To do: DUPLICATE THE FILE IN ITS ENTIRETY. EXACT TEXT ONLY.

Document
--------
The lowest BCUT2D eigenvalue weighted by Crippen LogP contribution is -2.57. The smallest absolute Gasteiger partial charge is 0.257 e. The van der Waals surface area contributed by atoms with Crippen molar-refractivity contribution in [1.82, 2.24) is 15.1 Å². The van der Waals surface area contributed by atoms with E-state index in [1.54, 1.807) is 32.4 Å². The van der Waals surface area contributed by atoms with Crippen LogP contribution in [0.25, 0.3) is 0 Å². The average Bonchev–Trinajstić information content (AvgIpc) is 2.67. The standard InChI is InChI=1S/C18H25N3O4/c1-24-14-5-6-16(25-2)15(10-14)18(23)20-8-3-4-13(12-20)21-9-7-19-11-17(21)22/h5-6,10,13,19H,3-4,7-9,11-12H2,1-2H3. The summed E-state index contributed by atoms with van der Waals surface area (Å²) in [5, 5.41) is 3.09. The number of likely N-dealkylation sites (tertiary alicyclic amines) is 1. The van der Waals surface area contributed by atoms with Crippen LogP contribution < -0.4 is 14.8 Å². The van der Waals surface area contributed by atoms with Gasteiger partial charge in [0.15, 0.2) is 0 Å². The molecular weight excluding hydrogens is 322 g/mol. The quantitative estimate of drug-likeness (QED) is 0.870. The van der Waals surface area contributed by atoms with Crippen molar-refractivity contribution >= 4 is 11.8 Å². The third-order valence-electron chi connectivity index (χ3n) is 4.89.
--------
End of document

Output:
The lowest BCUT2D eigenvalue weighted by Crippen LogP contribution is -2.57. The smallest absolute Gasteiger partial charge is 0.257 e. The van der Waals surface area contributed by atoms with Crippen molar-refractivity contribution in [1.82, 2.24) is 15.1 Å². The van der Waals surface area contributed by atoms with E-state index in [1.54, 1.807) is 32.4 Å². The van der Waals surface area contributed by atoms with Crippen LogP contribution in [0.25, 0.3) is 0 Å². The average Bonchev–Trinajstić information content (AvgIpc) is 2.67. The standard InChI is InChI=1S/C18H25N3O4/c1-24-14-5-6-16(25-2)15(10-14)18(23)20-8-3-4-13(12-20)21-9-7-19-11-17(21)22/h5-6,10,13,19H,3-4,7-9,11-12H2,1-2H3. The summed E-state index contributed by atoms with van der Waals surface area (Å²) in [5, 5.41) is 3.09. The number of likely N-dealkylation sites (tertiary alicyclic amines) is 1. The van der Waals surface area contributed by atoms with Crippen LogP contribution < -0.4 is 14.8 Å². The van der Waals surface area contributed by atoms with Gasteiger partial charge in [0.15, 0.2) is 0 Å². The molecular weight excluding hydrogens is 322 g/mol. The quantitative estimate of drug-likeness (QED) is 0.870. The van der Waals surface area contributed by atoms with Crippen molar-refractivity contribution >= 4 is 11.8 Å². The third-order valence-electron chi connectivity index (χ3n) is 4.89.